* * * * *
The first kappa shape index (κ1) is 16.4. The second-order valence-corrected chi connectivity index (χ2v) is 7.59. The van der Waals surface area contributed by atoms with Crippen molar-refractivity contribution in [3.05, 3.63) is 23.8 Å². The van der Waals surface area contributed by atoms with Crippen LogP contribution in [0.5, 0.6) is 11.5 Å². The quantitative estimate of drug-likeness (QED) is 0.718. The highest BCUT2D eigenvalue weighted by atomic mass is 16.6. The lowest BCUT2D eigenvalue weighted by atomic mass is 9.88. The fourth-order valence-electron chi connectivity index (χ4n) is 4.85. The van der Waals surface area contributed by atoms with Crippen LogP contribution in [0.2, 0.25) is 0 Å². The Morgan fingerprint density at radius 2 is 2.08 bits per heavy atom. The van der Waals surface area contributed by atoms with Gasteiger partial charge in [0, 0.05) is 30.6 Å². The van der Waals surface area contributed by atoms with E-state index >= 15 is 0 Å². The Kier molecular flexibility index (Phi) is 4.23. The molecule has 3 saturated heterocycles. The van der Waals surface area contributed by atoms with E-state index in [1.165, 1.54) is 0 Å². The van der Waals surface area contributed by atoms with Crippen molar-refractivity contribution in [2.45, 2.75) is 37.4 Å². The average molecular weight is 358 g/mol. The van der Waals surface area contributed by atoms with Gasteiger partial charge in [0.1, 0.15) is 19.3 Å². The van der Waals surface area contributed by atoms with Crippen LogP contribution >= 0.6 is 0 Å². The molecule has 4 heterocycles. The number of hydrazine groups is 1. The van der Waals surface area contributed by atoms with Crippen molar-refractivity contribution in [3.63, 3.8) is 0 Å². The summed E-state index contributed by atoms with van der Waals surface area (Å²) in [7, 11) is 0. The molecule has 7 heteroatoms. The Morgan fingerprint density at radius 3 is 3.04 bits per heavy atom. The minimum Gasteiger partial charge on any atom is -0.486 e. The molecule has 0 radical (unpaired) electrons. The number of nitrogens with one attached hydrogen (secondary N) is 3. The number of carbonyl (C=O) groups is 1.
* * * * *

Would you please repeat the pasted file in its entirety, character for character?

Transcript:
The first kappa shape index (κ1) is 16.4. The second-order valence-corrected chi connectivity index (χ2v) is 7.59. The van der Waals surface area contributed by atoms with Crippen molar-refractivity contribution in [3.05, 3.63) is 23.8 Å². The van der Waals surface area contributed by atoms with Crippen LogP contribution in [0.5, 0.6) is 11.5 Å². The quantitative estimate of drug-likeness (QED) is 0.718. The highest BCUT2D eigenvalue weighted by atomic mass is 16.6. The lowest BCUT2D eigenvalue weighted by atomic mass is 9.88. The fourth-order valence-electron chi connectivity index (χ4n) is 4.85. The van der Waals surface area contributed by atoms with Crippen LogP contribution in [0.2, 0.25) is 0 Å². The Morgan fingerprint density at radius 2 is 2.08 bits per heavy atom. The van der Waals surface area contributed by atoms with Gasteiger partial charge in [0, 0.05) is 30.6 Å². The van der Waals surface area contributed by atoms with E-state index >= 15 is 0 Å². The Kier molecular flexibility index (Phi) is 4.23. The molecule has 3 saturated heterocycles. The van der Waals surface area contributed by atoms with E-state index in [1.165, 1.54) is 0 Å². The van der Waals surface area contributed by atoms with Crippen molar-refractivity contribution in [2.45, 2.75) is 37.4 Å². The average molecular weight is 358 g/mol. The van der Waals surface area contributed by atoms with Gasteiger partial charge in [0.1, 0.15) is 19.3 Å². The van der Waals surface area contributed by atoms with Crippen LogP contribution >= 0.6 is 0 Å². The molecule has 4 heterocycles. The number of hydrazine groups is 1. The van der Waals surface area contributed by atoms with Crippen molar-refractivity contribution in [3.63, 3.8) is 0 Å². The summed E-state index contributed by atoms with van der Waals surface area (Å²) in [7, 11) is 0. The molecule has 7 heteroatoms. The Morgan fingerprint density at radius 3 is 3.04 bits per heavy atom. The minimum Gasteiger partial charge on any atom is -0.486 e. The molecule has 0 radical (unpaired) electrons. The number of nitrogens with one attached hydrogen (secondary N) is 3. The number of carbonyl (C=O) groups is 1.